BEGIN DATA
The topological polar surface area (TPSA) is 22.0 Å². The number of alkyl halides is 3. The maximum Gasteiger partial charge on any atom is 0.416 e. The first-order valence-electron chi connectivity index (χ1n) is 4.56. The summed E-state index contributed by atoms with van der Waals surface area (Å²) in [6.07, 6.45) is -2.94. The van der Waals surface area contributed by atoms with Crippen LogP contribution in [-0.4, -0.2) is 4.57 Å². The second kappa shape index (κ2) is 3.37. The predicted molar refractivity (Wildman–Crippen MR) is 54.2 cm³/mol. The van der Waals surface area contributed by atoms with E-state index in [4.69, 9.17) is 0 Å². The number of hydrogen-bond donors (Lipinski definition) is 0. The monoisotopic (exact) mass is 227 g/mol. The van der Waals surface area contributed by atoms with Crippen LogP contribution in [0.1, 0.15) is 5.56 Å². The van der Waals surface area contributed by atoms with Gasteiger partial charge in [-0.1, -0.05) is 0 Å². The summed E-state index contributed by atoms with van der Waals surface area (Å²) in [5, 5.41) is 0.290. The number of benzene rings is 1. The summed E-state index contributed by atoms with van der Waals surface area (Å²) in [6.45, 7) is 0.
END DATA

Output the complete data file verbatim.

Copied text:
The topological polar surface area (TPSA) is 22.0 Å². The number of alkyl halides is 3. The maximum Gasteiger partial charge on any atom is 0.416 e. The first-order valence-electron chi connectivity index (χ1n) is 4.56. The summed E-state index contributed by atoms with van der Waals surface area (Å²) in [6.07, 6.45) is -2.94. The van der Waals surface area contributed by atoms with Crippen LogP contribution in [-0.4, -0.2) is 4.57 Å². The second kappa shape index (κ2) is 3.37. The predicted molar refractivity (Wildman–Crippen MR) is 54.2 cm³/mol. The van der Waals surface area contributed by atoms with E-state index in [4.69, 9.17) is 0 Å². The number of hydrogen-bond donors (Lipinski definition) is 0. The monoisotopic (exact) mass is 227 g/mol. The van der Waals surface area contributed by atoms with Crippen LogP contribution in [0.1, 0.15) is 5.56 Å². The van der Waals surface area contributed by atoms with Gasteiger partial charge in [-0.1, -0.05) is 0 Å². The summed E-state index contributed by atoms with van der Waals surface area (Å²) in [5, 5.41) is 0.290. The number of benzene rings is 1. The summed E-state index contributed by atoms with van der Waals surface area (Å²) in [6.45, 7) is 0.